Animal Origami Instructions for a Tiger

Updated March 23, 2017

Origami is an Asian art form, having started in China or Japan. Not much is written about the earliest beginnings of the craft, so it isn't known which country first developed it. The first written document on origami surfaced in 1797 and is called "How to Fold One Thousand Cranes." Since then, people have created many different origami creatures and objects, including paper tigers. Start yourself off with a simple paper tiger before moving onto those other more complex patterns, like cranes and cats.

Lie a square sheet of origami paper on a table with the coloured side down. Turn the sheet 45 degrees so you see it as a diamond.

Fold the diamond in half width-wise. You now have a triangle.

Fold the triangle in half lengthwise. This creates a smaller triangle. Unfold the smaller triangle to return to the first triangle, now with a vertical crease.

Fold the two bottom points of this triangle up toward the top point, but not covering it. Fold the two bottom points at a 45 degree angle. This creates a small diamond shape with two vertical triangles on the outer edges.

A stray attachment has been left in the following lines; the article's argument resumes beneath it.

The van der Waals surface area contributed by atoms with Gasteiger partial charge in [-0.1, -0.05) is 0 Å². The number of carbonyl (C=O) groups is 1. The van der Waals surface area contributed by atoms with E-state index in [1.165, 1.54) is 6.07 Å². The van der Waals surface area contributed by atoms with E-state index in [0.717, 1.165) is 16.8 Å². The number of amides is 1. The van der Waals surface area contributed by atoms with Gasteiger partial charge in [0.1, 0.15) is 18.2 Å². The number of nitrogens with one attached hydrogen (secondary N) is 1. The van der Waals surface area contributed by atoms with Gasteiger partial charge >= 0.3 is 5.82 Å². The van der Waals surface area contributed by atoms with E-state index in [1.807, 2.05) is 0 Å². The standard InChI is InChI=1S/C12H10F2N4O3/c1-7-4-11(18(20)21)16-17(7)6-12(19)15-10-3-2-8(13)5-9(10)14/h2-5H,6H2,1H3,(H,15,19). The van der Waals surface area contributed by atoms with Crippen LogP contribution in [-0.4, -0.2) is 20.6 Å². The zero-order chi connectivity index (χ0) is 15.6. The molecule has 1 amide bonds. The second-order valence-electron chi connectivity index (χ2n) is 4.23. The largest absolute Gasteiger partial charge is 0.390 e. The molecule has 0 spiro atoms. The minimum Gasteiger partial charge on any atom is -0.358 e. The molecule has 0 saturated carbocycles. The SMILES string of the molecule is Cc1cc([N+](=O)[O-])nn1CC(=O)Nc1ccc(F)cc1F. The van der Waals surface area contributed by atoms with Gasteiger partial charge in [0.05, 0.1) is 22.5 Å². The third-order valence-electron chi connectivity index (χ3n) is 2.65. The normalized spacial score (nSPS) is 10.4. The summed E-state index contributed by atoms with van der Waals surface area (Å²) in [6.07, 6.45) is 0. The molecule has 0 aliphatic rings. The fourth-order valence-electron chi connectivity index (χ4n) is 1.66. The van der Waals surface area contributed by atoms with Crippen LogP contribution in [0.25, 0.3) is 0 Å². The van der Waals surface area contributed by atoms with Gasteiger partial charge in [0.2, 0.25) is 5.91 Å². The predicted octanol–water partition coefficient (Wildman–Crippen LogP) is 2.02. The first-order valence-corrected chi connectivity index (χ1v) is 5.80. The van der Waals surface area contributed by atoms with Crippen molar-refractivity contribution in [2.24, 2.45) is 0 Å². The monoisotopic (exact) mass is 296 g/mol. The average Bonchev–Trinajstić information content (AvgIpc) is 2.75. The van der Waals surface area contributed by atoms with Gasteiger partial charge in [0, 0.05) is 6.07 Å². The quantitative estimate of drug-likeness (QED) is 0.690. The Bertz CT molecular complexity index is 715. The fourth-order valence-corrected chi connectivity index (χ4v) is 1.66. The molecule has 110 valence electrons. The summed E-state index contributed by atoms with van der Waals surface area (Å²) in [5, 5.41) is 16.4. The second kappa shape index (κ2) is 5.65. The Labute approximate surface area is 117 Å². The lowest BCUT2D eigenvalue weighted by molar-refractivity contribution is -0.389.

Fold down the middle point of this new shape until the crease meets the inside edges of the two outer triangles. This creates a flat top for the head of your tiger.

Fold the outermost points of the two outer triangles in at about a 75 degree angle. The points should not quite touch the inside edges of these two triangles. Flip your origami tiger over. This is the face of your tiger.

Try folding down the points of the ears to create a rounded ear. Leave them up if you prefer a more devilish looking cat.

Draw in some stripes, mouth, eyes and teeth to complete your simple tiger.


Use orange coloured paper for a more authentic looking tiger. Practice with a sheet of scrap paper before using the origami paper. This origami pattern is versatile. Use it to make simple tigers, bears, pandas and other creatures.

Things You'll Need

  • Origami paper
Cite this Article A tool to create a citation to reference this article Cite this Article

About the Author